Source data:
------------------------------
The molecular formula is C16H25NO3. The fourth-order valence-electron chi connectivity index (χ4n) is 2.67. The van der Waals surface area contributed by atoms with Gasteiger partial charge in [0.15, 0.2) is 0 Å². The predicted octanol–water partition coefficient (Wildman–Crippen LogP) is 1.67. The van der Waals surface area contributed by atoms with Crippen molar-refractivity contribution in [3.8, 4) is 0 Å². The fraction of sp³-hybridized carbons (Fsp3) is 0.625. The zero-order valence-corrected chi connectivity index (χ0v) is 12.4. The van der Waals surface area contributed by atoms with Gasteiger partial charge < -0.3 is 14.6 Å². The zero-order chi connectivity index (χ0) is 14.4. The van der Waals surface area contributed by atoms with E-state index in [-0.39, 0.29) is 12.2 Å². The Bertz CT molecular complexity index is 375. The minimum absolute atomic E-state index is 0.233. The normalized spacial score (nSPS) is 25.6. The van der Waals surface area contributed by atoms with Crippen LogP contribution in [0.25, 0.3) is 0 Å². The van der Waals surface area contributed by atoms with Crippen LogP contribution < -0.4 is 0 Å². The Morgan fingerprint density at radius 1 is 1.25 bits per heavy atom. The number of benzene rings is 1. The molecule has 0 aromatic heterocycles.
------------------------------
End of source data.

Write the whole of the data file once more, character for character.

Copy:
The molecular formula is C16H25NO3. The fourth-order valence-electron chi connectivity index (χ4n) is 2.67. The van der Waals surface area contributed by atoms with Gasteiger partial charge in [0.15, 0.2) is 0 Å². The predicted octanol–water partition coefficient (Wildman–Crippen LogP) is 1.67. The van der Waals surface area contributed by atoms with Crippen molar-refractivity contribution in [3.8, 4) is 0 Å². The fraction of sp³-hybridized carbons (Fsp3) is 0.625. The zero-order valence-corrected chi connectivity index (χ0v) is 12.4. The van der Waals surface area contributed by atoms with Gasteiger partial charge < -0.3 is 14.6 Å². The zero-order chi connectivity index (χ0) is 14.4. The van der Waals surface area contributed by atoms with E-state index in [-0.39, 0.29) is 12.2 Å². The Bertz CT molecular complexity index is 375. The minimum absolute atomic E-state index is 0.233. The normalized spacial score (nSPS) is 25.6. The van der Waals surface area contributed by atoms with Crippen LogP contribution in [0.25, 0.3) is 0 Å². The van der Waals surface area contributed by atoms with Crippen LogP contribution < -0.4 is 0 Å². The Morgan fingerprint density at radius 1 is 1.25 bits per heavy atom. The number of benzene rings is 1. The molecule has 0 aromatic heterocycles.